Expecting Tasks to Help or Hurt Subsequent Cognitive Performance: Variability, Accuracy, and Bias in Forecasted After-Effects

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After-effects on cognition—where a prior activity either benefits or hinders subsequent cognitive performance—are empirically inconsistent. Do people have insight into when their subjective energy and cognition will be helped or hurt by engaging in prior activities? Studies 1a and 1b (combined N = 316) find that people expect more demanding and unenjoyable tasks to hinder their subsequent energy and cognitive performance, regardless of their willpower lay theory. Study 2 (N = 167) examines the accuracy of these forecasts using a within-subject design. Participants’ forecasts of their future subjective states did predict their actual experienced subjective states, but participants were not able to accurately forecast their subsequent math performance. Additionally, they significantly overestimated the detrimental effects of demanding prior activities on both subjective state and performance. Study 3 (N = 210) found that participants’ overestimation of detrimental after-effects could result in unnecessary financial costs, suggesting these biased forecasts can have consequences.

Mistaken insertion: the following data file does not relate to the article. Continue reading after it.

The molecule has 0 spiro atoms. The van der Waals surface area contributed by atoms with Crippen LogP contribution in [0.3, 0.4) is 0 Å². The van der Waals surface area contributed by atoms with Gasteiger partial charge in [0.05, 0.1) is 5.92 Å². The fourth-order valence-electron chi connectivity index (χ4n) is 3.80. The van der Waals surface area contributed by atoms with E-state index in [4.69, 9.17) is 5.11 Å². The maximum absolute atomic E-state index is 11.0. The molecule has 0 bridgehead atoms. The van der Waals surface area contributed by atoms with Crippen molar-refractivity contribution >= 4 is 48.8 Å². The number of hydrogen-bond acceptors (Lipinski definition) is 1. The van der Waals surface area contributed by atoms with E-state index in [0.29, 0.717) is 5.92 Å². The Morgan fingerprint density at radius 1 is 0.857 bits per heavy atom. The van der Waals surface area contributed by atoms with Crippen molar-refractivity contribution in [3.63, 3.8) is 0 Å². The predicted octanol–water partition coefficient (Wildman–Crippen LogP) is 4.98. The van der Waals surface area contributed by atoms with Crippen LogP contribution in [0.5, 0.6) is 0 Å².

Ryan Watkins